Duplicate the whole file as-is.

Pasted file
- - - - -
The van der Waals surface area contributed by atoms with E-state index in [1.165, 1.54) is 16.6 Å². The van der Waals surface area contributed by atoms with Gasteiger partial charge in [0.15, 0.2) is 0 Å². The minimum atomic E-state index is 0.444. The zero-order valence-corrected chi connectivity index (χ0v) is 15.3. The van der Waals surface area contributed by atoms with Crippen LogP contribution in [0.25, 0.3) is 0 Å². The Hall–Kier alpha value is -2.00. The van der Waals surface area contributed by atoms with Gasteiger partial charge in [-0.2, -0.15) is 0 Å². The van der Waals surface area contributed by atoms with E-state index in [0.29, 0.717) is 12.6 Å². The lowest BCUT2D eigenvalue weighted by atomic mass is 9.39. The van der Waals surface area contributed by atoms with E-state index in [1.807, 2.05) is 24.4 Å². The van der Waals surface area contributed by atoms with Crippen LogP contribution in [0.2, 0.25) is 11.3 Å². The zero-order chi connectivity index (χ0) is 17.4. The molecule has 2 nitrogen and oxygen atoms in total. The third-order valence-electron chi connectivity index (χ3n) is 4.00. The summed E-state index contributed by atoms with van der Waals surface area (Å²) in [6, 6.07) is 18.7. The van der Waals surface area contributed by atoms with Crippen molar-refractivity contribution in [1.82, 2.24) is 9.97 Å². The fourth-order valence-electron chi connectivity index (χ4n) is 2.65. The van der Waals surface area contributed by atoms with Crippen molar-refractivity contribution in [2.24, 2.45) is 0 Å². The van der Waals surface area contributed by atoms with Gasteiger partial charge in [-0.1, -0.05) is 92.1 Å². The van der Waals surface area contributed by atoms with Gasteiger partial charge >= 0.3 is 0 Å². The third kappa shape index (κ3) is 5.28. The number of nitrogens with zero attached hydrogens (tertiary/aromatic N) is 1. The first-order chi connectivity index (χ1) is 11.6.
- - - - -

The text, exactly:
The van der Waals surface area contributed by atoms with E-state index in [1.165, 1.54) is 16.6 Å². The van der Waals surface area contributed by atoms with Gasteiger partial charge in [0.15, 0.2) is 0 Å². The minimum atomic E-state index is 0.444. The zero-order valence-corrected chi connectivity index (χ0v) is 15.3. The van der Waals surface area contributed by atoms with Crippen LogP contribution in [0.25, 0.3) is 0 Å². The Hall–Kier alpha value is -2.00. The van der Waals surface area contributed by atoms with Gasteiger partial charge in [-0.2, -0.15) is 0 Å². The van der Waals surface area contributed by atoms with E-state index in [0.29, 0.717) is 12.6 Å². The lowest BCUT2D eigenvalue weighted by atomic mass is 9.39. The van der Waals surface area contributed by atoms with E-state index in [1.807, 2.05) is 24.4 Å². The van der Waals surface area contributed by atoms with Crippen LogP contribution in [0.2, 0.25) is 11.3 Å². The zero-order chi connectivity index (χ0) is 17.4. The molecule has 2 nitrogen and oxygen atoms in total. The third-order valence-electron chi connectivity index (χ3n) is 4.00. The summed E-state index contributed by atoms with van der Waals surface area (Å²) in [6, 6.07) is 18.7. The van der Waals surface area contributed by atoms with Crippen molar-refractivity contribution in [1.82, 2.24) is 9.97 Å². The fourth-order valence-electron chi connectivity index (χ4n) is 2.65. The van der Waals surface area contributed by atoms with Crippen molar-refractivity contribution in [2.24, 2.45) is 0 Å². The van der Waals surface area contributed by atoms with Gasteiger partial charge in [-0.1, -0.05) is 92.1 Å². The van der Waals surface area contributed by atoms with Gasteiger partial charge >= 0.3 is 0 Å². The third kappa shape index (κ3) is 5.28. The number of nitrogens with zero attached hydrogens (tertiary/aromatic N) is 1. The first-order chi connectivity index (χ1) is 11.6.